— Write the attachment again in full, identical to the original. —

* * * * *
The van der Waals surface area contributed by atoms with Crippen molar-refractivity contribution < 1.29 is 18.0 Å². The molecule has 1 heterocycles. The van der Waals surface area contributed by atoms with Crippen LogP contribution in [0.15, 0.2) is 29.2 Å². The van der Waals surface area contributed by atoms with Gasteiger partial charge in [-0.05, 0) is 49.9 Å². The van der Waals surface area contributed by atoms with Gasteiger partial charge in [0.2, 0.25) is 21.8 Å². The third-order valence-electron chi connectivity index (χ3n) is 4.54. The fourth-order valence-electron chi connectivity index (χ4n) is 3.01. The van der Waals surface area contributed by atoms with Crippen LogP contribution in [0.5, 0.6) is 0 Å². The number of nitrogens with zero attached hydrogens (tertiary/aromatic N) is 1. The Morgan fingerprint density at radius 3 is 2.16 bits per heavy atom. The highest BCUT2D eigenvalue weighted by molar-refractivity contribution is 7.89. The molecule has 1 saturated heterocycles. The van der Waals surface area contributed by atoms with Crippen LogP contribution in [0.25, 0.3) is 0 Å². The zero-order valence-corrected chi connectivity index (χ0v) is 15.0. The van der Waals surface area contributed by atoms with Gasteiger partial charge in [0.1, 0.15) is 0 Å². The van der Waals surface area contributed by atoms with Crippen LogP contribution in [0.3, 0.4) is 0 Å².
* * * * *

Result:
The van der Waals surface area contributed by atoms with Crippen molar-refractivity contribution < 1.29 is 18.0 Å². The molecule has 1 heterocycles. The van der Waals surface area contributed by atoms with Crippen LogP contribution in [0.15, 0.2) is 29.2 Å². The van der Waals surface area contributed by atoms with Gasteiger partial charge in [-0.05, 0) is 49.9 Å². The van der Waals surface area contributed by atoms with Gasteiger partial charge in [0.2, 0.25) is 21.8 Å². The third-order valence-electron chi connectivity index (χ3n) is 4.54. The fourth-order valence-electron chi connectivity index (χ4n) is 3.01. The van der Waals surface area contributed by atoms with Crippen LogP contribution in [0.5, 0.6) is 0 Å². The number of nitrogens with zero attached hydrogens (tertiary/aromatic N) is 1. The Morgan fingerprint density at radius 3 is 2.16 bits per heavy atom. The highest BCUT2D eigenvalue weighted by molar-refractivity contribution is 7.89. The molecule has 1 saturated heterocycles. The van der Waals surface area contributed by atoms with Crippen LogP contribution in [0.25, 0.3) is 0 Å². The zero-order valence-corrected chi connectivity index (χ0v) is 15.0. The van der Waals surface area contributed by atoms with Gasteiger partial charge in [0.1, 0.15) is 0 Å². The van der Waals surface area contributed by atoms with Crippen LogP contribution in [0.3, 0.4) is 0 Å².